Today I am less modest. Because this dude walked! Still with tons of help, sure, but it was a HUGE improvement over yesterday. I was lifting my feet with the best of ‘em and all felt stable and safe. This new training regimen is a pain but it is having an effect.
All this joy makes me want to try harder. Does that mean I have not tried my best? Or is “training as hard as I can” a moving target that moves up with success?
How fitting that the sun is shining today.
When I was living in the hospital I was placed in a ward considered top ten worldwide for brain injury. It is likely then that the personnel had gotten the best education possible. Still, and somewhat surprisingly, they made tons of mistakes. One could see them thinking “this usually works”. The paradox, of course, was that there was no way for me to protest.
It seemed that the less one had read about caring for the brain injured, the better one was. More really was less. One nurse I think used her motherly instinct to make me feel calm. Doctors, on the other hand, always left me feeling more worried. And their general attitudes makes me want to puke. If pay was judged by how good seeing them felt, doctors and nurses should swap.
Getting to this position is no problem at all. Even with a heavy weight vest on. The problem is lifting a leg to take a step. It is like my feet are cemented to the floor.
Probably everybody has heard a retiree say “I have been so busy since I retired”. I think this is BS. They love not having anything to do, and they want to keep it that way. Like the people who say “money does not buy happiness” are all rich. Not to many starving children going through garbage would say that. The rich just do not want competition, so they make up some story about it being less than it is.
But somehow I can relate. Before my strokes I was working at least twelve hours per day. That is obviously gone. But still I can not find an idle moment. Relearning to walk takes time.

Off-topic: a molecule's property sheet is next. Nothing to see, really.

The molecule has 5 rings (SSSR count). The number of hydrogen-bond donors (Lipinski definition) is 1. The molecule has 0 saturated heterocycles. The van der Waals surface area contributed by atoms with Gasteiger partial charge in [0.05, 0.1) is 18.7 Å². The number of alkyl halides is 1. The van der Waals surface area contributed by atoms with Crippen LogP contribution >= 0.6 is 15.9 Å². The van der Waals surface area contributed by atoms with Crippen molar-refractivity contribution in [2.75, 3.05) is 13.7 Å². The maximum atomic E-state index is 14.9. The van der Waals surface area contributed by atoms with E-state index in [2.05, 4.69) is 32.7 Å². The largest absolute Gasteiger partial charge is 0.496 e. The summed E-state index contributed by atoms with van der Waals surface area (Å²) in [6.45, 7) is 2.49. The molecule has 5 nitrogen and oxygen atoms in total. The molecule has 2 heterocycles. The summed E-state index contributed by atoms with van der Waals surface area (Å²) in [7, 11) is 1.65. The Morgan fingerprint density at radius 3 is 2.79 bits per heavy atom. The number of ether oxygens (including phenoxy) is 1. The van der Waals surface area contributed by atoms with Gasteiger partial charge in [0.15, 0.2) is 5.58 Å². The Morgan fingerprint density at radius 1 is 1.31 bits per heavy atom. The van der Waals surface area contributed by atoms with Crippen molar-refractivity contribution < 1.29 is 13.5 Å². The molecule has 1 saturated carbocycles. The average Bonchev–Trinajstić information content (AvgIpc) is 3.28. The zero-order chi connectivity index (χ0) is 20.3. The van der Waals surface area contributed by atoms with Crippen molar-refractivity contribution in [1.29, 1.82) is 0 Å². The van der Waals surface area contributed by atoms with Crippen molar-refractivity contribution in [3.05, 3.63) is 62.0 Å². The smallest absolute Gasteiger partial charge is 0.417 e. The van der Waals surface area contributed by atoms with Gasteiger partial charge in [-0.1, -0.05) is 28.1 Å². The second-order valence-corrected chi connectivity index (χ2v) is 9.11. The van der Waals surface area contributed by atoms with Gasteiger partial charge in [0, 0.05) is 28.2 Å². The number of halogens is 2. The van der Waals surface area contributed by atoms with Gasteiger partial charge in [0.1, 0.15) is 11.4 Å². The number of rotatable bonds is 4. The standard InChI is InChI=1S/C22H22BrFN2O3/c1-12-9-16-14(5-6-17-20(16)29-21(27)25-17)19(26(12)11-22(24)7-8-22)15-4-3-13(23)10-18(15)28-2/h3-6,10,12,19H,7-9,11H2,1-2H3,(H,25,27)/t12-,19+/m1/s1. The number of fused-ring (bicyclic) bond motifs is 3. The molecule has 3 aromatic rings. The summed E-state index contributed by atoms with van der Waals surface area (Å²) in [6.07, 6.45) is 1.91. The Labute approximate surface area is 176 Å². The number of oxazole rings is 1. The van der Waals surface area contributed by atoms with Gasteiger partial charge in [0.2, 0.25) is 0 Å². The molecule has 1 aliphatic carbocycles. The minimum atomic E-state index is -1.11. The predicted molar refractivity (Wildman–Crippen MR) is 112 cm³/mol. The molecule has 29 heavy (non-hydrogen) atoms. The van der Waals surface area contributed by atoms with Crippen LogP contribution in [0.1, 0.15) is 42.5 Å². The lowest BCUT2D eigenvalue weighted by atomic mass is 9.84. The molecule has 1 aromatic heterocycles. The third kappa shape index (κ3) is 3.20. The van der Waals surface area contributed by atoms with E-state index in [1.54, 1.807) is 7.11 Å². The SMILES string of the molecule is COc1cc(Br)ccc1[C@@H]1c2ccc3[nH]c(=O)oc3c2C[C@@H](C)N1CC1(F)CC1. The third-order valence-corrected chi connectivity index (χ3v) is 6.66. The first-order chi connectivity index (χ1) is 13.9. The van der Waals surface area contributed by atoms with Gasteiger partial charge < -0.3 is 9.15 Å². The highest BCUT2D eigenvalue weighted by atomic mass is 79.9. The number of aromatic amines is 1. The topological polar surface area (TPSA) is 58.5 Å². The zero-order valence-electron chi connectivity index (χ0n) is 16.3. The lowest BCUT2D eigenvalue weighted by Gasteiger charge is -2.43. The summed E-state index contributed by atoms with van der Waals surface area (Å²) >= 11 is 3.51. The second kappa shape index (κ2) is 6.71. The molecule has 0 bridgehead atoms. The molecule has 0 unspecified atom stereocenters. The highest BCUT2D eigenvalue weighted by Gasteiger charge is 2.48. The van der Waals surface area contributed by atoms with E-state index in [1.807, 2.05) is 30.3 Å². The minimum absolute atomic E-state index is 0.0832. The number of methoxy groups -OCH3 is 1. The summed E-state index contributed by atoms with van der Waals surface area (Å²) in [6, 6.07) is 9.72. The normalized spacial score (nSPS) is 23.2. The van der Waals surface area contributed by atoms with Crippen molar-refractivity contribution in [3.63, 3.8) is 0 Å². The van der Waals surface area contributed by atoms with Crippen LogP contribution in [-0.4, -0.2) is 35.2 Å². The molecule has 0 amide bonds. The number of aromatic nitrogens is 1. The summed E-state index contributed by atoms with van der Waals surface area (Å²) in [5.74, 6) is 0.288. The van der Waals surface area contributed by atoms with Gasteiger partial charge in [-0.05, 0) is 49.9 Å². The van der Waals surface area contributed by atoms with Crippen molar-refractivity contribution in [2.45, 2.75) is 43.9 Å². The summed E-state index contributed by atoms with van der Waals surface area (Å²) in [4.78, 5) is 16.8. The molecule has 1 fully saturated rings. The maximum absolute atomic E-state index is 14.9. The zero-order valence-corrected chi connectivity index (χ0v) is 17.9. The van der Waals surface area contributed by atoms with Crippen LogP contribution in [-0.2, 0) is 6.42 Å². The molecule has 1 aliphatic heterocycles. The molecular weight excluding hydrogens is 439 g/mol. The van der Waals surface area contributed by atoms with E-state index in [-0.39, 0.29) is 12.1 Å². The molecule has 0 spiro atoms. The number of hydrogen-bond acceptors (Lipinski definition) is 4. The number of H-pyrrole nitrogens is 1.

On my way to the dentist. This is the only time I am outside. My eyes are not used to the light. Pushing me is the driver. They are all sympathetic. With me is one of my assistants, my friend.
Today I went to a big (maybe the largest in Sweden) for some dental work. When there, I always feel relaxed and calm. I think now I know why. It is because nobody gives me a second glance. They are so used to people in wheelchairs that I am wholly uninteresting. They do not care about my story. Anyway, they have heard much worse. Outside of a hospital, I am the center of attention, the focus of everybody’s questions. Maybe it is good for my mental health to now and then be boring.
When I am not training or sleeping, this is where I will be. My computer treats me just like before the strokes; like an idiot. Sometimes my daughter builds and gives me a present. Those are the best days.
Although going from a coma & locked-in syndrome to this is a medical lucky roll of the dice, I would be hard pressed to say that what I feel now is better than then. When in a coma I felt absolutely nothing – now I think about the friends I am not seeing and how much training is left before I walk.
Oddly, this was the best time. I was totally out of it. My brain had just been operated on, and I had no idea of the suffering to come.
I have long argued that we as humans regulate the amount of pain we allow into our lives. We allow ourselves to buy that cup of coffee when we for the same money could feed a starving family in Africa for a week. Every day we prioritize own pleasure overs desperate needs.
The same is true with the positive. You know your best friend? Likely, there is somebody in this world you are even more compatible with. You just haven’t met them because you have stopped looking. Happy with what you have, you kick back, satisfied.
I was that person. And then my stroke thrust me into the open arms of people my laziness had previously hindered me from meeting. And it was a good experience. Sure, lots of morons but some real winners as well. Thank you, stroke, for breaking the ice with some winners.
My life is a late painting by Dali. Everything is so incredibly strange. Everyone can see that it is a bit off, but nobody but me knows how odd it feels. An example; I married the prettiest and smartest woman in the world. Pure luck, but I am fortunate to have her in my life. And today she changed my diaper. All I can do is laugh.
Just like when I see good surrealism. Trying to make sense of it is a losing game. Just laugh and enjoy.
I have little other choice.